I can’t cite that depression is so prevalent in contemporary society because I can’t find any authoritative or official source saying it’s common.
The reason that I am asking is because I see a lot of people unhappy and extremely negative towards life. Most of them regularly visit mental health doctors and diagnosed with different kind of depression.
So, my question arises. Why is depression so prevalent in contemporary society?
One reason is that depression of some kind is fairly common during the course of a human life and we now have drugs to treat it instead of using the old methodology of waiting for it to pass. The result is that depression is identified as a more serious problem than it once was.
There are also many more people who begin life in poor circumstances yet survive to adulthood. Even the most neglectful or abusive families these days are unlikely to have a child pass away. In the past, it was far easier for a neglected child to die of disease. A child might eb wandering the neighborhood much too young, but they won’t be drinking water from a sewage-infested ditch, or picking up worms because they don’t have shoes.
People have too much free time; When you were working sixteen hours a day, seven days a week, 365 days a year on the farm/boat/whatever to keep your family fed, you didn’t have time to get depressed. Also, we don’t generally get enough exercise.
Because we talk about such things instead of locking the crazy ones away in an attic without speaking of them or sending them away to an asylum or prescribing bloodletting to balance their humours or recommending a rest cure? Depression has been with humanity for a very long time.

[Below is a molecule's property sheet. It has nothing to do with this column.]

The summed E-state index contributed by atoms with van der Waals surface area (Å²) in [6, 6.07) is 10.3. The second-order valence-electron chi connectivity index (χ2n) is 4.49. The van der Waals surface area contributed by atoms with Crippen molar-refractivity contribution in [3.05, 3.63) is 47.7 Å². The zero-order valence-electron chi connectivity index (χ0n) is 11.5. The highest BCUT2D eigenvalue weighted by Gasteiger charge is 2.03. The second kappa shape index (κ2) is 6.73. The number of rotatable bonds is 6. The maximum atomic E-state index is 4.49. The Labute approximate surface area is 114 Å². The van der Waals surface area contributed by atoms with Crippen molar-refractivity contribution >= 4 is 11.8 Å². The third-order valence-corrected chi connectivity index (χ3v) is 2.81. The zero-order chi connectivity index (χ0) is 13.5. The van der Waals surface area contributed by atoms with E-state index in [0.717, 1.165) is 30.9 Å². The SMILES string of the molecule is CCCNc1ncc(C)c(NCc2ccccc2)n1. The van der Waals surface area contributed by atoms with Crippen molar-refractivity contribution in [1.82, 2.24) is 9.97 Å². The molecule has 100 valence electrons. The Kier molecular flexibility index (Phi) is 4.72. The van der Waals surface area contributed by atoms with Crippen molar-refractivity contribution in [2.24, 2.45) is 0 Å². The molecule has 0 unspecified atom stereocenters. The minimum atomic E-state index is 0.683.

Because the things you need to know to self-diagnose or self-treat it early on aren’t taught in schools, and people have to grow up and become clinically depressed before somebody else will say “Hey, you seem a little down…”
In very short, realizing that you’ve made poor life choices when better ones were available and offered to you. People are increasingly pushed to make bad choices, and there comes a point at which they add up, whether the victim consciously realized it or not.
It can be bombing high school and putting your life on a permanently reduced track, or choosing the wrong major and career… or any of many things that should have been better chosen and now are difficult to change.
I agree with most of the reasons already given. Also, in a subsistence society every single person is important and valued. In a highly developed economy like the one we live in, people can be useless if they don’t make an effort to not be. That’s bad for your mental state.
Is it actually more prevalent than any other time in history? Or are we simply more aware of it since it is talked about more openly now? Does seem a pretty popular diagnosis though, Ive known some who seem to wear it as a badge of honor and use it for all sorts of excuses. Not meaning to belittle people who do truly suffer(who are many), but I think a lot of cases are just sympathy grabs and cop outs to get out of dealing with stressors that everyone has. Its a foolproof diagnosis for a doc to make as it can hardly be proven wrong, which is very enabling for certain types of people. Some just need a good dose of STFU and grow up Im sure. Again, i know well that real depression exists too, and I would guess that our fast paced, sink or swim, get rich or die trying, info overload type of culture isnt helping either of these groups.
The ancient term was, and remains, “melancholy” – meaning attributed to an excess of the Black Bile humour. The ones who remained functional were just said to be of melancholy disposition (one of the four humour-based personalities), but it was recognized since antiquity that there* were* cases that were abnormal and crippling in intensity and duration of despair, beyond what would be an expected reaction to misfortune or danger.